It was a fun accomplishment

...even though I have no need for macOS.

My machine wasn't purpose-built for running macOS, but I've got High Sierra running in a KVM with (almost) everything working including onboard audio, usb, accelerated graphics and (emulated) Wi-Fi.

Hardware:
CPU: AMD Ryzen 5 2400G (finally, a use for the iGPU)
GPU: NVIDIA GeForce GTX 1070 Ti
RAM: 2x8GB G.SKILL Aegis DDR4-3000 (8GB available to VM but I could push it up some)
Host OS: Linux Mint 20 (based on Ubuntu 20.04)
Motherboard: MSI B350 Gaming Plus (BIOS: M.HR)
Audio Codec: Voodoo
Wifi/BT Card: Intel Wireless AC 8265 (Host emulates Ethernet to VM, Bluetooth passes through via USB)
Guide: The Passthrough Post

As for the system, this was the first computer I've built (around xmas 2018) so the specs aren't exactly optimized. For example, I have a CPU with integrated graphics because I didn't know how long it would be until I could buy a GPU (I ended up buying one a week later). I also have DDR4-3000 RAM but the R5 2400G can only run it up to 2933. Shortly after building it I tried running macOS just for kicks, and it was basically unusable. The Intel wireless adapter won't work natively in macOS, and the onboard audio and GPU drivers for whatever reason were mutually exclusive.

Flash forward to last year or so, and I saw the LTT video where they had macOS running in a KVM. I didn't think it was viable for me, but just recently the video showed up in my reccommended again. I decided to try it because hey, if it didn't work then all I had to do was delete a folder and be done with it. Luckily for me, The Passthrough Post (which LTT used in the video) had revised their guide, making it much easier. Now, the special sauce that makes running in a VM possible is the KVM Hypervisor feature of the Linux Kernel, which allows PCI Express pass-through. With that, I was able to pass my GPU, onboard audio and USB controllers through to the VM. Some Linux skills are required to get it set up, for example sudo apt install qemu doesn't install all of the QEMU components on my distribution, and to pass my USB and audio controllers through I had to install a patched kernel.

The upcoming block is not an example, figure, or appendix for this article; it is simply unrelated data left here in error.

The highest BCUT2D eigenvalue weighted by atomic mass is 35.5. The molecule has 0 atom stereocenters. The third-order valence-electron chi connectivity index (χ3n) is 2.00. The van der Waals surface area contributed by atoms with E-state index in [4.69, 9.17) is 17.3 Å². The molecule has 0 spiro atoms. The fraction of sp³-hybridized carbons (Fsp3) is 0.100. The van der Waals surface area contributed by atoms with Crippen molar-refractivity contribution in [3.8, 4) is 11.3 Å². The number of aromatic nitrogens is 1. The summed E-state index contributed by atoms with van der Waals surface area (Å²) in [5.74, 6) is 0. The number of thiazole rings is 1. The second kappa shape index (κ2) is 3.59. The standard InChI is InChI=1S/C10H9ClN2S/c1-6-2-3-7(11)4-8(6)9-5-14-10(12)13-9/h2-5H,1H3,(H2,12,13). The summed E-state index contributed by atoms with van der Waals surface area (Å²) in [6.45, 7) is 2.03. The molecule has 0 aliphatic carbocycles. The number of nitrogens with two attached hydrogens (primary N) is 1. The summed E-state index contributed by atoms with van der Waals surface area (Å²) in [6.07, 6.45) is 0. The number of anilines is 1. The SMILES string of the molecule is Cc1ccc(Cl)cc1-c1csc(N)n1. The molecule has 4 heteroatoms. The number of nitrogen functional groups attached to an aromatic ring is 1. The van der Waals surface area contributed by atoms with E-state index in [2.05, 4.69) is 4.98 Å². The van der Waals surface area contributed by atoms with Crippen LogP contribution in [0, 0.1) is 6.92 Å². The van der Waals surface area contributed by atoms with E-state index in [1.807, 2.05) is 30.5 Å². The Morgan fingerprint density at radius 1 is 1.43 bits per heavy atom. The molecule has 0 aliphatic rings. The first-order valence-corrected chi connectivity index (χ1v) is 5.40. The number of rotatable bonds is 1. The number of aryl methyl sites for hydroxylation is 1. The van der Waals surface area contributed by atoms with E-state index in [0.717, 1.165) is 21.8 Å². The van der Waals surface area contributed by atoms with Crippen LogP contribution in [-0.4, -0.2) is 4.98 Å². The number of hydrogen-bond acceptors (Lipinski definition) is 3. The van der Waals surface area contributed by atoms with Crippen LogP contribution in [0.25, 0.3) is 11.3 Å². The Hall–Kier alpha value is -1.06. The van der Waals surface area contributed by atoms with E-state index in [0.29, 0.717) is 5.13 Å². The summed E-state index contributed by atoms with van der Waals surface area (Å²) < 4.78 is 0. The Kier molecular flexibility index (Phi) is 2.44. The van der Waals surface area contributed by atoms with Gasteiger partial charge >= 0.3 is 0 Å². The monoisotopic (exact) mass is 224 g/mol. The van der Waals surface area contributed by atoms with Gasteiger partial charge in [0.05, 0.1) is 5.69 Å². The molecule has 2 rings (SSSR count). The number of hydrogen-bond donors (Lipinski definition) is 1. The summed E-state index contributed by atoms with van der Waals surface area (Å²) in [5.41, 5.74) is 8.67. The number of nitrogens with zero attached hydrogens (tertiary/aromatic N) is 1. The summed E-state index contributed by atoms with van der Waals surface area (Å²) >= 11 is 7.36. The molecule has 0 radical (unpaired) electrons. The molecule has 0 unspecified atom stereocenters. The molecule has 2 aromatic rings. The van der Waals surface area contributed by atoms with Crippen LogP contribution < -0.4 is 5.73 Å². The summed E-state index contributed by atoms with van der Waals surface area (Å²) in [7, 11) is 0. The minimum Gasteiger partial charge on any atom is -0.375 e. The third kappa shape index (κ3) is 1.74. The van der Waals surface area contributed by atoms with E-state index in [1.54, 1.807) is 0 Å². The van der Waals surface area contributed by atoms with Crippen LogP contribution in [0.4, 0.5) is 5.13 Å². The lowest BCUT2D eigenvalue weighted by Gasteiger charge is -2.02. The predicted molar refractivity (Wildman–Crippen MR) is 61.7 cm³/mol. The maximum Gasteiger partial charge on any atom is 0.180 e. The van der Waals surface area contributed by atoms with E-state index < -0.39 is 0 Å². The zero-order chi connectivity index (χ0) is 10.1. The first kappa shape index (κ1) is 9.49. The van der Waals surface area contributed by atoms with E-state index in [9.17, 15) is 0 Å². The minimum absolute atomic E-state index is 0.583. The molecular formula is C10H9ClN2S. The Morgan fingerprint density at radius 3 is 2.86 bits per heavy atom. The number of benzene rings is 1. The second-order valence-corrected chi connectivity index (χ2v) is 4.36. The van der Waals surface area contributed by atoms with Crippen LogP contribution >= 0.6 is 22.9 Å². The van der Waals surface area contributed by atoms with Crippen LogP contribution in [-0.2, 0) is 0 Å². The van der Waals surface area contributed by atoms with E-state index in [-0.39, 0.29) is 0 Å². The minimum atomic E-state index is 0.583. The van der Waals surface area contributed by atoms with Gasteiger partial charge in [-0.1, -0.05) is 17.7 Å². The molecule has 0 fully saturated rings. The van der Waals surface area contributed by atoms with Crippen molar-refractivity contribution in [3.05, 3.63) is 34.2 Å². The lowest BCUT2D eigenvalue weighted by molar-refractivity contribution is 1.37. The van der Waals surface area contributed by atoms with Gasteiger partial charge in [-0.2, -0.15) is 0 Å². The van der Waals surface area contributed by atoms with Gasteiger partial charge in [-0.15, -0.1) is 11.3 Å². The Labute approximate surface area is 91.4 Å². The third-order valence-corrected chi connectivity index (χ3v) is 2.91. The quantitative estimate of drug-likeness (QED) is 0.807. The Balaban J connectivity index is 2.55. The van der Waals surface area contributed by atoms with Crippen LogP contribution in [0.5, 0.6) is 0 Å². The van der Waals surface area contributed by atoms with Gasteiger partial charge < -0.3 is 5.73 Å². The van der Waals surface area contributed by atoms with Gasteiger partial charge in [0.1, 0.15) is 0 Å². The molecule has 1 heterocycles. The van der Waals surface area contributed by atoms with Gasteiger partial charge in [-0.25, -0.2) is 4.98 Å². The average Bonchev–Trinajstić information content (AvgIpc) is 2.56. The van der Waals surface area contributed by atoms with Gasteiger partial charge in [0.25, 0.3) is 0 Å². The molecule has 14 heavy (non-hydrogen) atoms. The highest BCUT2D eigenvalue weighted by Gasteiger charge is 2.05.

More info (rambling):
Doing this requires two GPUs, one of them can be an iGPU. (it is possible to do it with one GPU, albeit a little more difficult). I'm using Linux Mint 20 as my Host OS, because I already had it installed. If you're only interested in running macOS you'd be better off using Debian or Arch Linux. Setting this up requires a very basic understanding of Linux (enough to google your way out of problems). In my process, I had to configure AppArmor to allow QEMU to access the device files for my mouse/kb and the PulseAudio server, but this turned out to be a waste of time because audio emulation sucks and I wanted to attach more than a mouse and keyboard. I had to install a kernel with ACS Override to forward the motherboard's onboard USB and HD Audio controllers. If you don't want to do either of these or you really want the VM to be completely isolated you can buy a PCIe USB controller and plug all your peripherals into that (it would also allow you to plug peripherals into the host side and have two systems)

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